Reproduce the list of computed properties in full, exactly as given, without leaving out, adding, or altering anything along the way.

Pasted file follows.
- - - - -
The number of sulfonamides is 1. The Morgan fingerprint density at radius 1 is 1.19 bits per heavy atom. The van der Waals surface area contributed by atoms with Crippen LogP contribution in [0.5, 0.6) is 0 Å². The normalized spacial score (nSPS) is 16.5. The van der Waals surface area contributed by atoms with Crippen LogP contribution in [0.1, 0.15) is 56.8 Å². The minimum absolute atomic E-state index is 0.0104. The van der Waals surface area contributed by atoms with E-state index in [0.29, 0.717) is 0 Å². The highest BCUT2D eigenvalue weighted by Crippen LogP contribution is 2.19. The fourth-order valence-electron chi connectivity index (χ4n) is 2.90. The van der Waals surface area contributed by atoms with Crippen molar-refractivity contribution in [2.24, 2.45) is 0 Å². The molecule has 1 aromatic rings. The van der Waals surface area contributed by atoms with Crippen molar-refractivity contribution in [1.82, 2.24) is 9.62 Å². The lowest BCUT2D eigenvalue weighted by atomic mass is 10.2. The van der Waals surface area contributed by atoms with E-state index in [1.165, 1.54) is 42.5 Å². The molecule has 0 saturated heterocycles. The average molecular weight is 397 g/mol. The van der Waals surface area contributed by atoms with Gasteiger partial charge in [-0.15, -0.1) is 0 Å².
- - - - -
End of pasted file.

The number of sulfonamides is 1. The Morgan fingerprint density at radius 1 is 1.19 bits per heavy atom. The van der Waals surface area contributed by atoms with Crippen LogP contribution in [0.5, 0.6) is 0 Å². The normalized spacial score (nSPS) is 16.5. The van der Waals surface area contributed by atoms with Crippen LogP contribution in [0.1, 0.15) is 56.8 Å². The minimum absolute atomic E-state index is 0.0104. The van der Waals surface area contributed by atoms with E-state index in [0.29, 0.717) is 0 Å². The highest BCUT2D eigenvalue weighted by Crippen LogP contribution is 2.19. The fourth-order valence-electron chi connectivity index (χ4n) is 2.90. The van der Waals surface area contributed by atoms with Crippen molar-refractivity contribution in [2.24, 2.45) is 0 Å². The molecule has 1 aromatic rings. The van der Waals surface area contributed by atoms with Crippen molar-refractivity contribution in [1.82, 2.24) is 9.62 Å². The lowest BCUT2D eigenvalue weighted by atomic mass is 10.2. The van der Waals surface area contributed by atoms with E-state index in [1.165, 1.54) is 42.5 Å². The molecule has 0 saturated heterocycles. The average molecular weight is 397 g/mol. The van der Waals surface area contributed by atoms with Gasteiger partial charge in [-0.15, -0.1) is 0 Å².